Use of whole blood samples preserved in DNA lysis buffer for serological detection of avian malaria in Hawaiian forest birds

U.S. Geological Survey Science Support Program; DOI/U.S. Fish and Wildlife Service; DOI/National Park Service; State of Hawaii/Department of Land and Natural Resources
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Abstract

Recent detections of avian malarial parasites in native and non-native forest birds at Hakalau Forest National Wildlife Refuge and reports of epidemic transmission of the disease in high elevation habitats as well as controversy over accuracy of the PCR (polymerase chain reaction) diagnostic test that was being used led to a request by U.S. Fish and Wildlife Service to see if existing blood samples that were preserved in a DNA lysis buffer could be used for independent confirmation of the findings with antibody based serological methods. The primary objective of this study was to test whether some DNA buffers used for preservation of blood samples cause denaturation and loss of antigenicity of antibody molecules. If the buffer does not destroy antigenicity of these molecules, then the samples can be used in serological assays to provide an independent assessment of the accuracy of PCR tests.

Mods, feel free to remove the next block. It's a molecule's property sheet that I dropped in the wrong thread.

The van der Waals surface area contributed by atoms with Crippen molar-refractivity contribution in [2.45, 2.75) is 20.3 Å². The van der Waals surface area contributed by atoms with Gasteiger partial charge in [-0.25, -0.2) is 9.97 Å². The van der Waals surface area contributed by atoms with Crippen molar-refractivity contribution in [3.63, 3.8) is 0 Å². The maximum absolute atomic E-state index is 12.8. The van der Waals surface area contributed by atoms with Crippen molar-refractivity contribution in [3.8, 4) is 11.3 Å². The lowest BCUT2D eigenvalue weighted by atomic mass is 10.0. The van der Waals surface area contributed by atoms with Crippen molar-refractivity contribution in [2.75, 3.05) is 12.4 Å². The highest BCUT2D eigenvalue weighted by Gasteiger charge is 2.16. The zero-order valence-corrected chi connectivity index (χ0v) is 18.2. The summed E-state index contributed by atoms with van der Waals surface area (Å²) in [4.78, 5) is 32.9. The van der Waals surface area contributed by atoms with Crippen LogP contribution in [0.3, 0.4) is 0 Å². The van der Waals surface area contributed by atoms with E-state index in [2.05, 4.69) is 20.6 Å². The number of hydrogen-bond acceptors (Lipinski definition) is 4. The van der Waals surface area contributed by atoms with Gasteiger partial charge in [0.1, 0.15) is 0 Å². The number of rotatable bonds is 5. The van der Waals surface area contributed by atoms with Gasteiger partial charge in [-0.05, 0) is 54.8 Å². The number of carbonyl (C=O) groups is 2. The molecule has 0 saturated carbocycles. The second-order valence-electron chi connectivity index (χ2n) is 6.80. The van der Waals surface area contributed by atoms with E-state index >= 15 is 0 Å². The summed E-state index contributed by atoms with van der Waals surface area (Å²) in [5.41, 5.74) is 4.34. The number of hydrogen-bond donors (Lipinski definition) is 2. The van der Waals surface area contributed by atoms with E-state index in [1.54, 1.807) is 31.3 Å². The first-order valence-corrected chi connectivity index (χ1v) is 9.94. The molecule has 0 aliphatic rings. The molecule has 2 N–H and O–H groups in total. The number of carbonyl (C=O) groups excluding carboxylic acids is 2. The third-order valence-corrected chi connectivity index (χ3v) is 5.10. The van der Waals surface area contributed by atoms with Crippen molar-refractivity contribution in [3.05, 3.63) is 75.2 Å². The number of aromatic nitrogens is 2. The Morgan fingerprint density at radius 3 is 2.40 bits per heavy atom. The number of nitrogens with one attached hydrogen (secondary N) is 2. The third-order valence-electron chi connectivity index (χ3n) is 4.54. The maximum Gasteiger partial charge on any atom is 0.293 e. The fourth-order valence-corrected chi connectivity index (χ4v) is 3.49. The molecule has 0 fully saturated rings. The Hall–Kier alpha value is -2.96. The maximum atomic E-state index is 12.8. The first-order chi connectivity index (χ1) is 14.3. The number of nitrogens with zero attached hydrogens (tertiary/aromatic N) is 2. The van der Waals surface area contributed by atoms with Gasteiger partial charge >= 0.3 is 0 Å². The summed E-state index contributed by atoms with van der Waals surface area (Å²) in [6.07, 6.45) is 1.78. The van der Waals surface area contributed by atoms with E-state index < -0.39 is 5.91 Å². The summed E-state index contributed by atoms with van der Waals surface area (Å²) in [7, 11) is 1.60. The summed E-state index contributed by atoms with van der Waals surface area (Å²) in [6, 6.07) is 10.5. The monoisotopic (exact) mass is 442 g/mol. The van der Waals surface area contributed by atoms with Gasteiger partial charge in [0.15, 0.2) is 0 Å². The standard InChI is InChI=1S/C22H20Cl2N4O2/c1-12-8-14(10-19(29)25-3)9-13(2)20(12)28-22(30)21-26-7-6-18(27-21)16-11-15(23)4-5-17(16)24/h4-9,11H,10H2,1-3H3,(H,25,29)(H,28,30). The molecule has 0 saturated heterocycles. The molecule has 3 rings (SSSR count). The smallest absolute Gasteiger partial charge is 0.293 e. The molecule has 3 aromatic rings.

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Additional publication details

Publication type Report
Publication Subtype Other Government Series
Title Use of whole blood samples preserved in DNA lysis buffer for serological detection of avian malaria in Hawaiian forest birds
Year Published 2020
Language English
Publisher Hawai‘i Cooperative Studies Unit, University of Hawai‘i at Hilo
Contributing office(s) Pacific Island Ecosystems Research Center
Description iii, 10 p.
Country United States
State Hawaii
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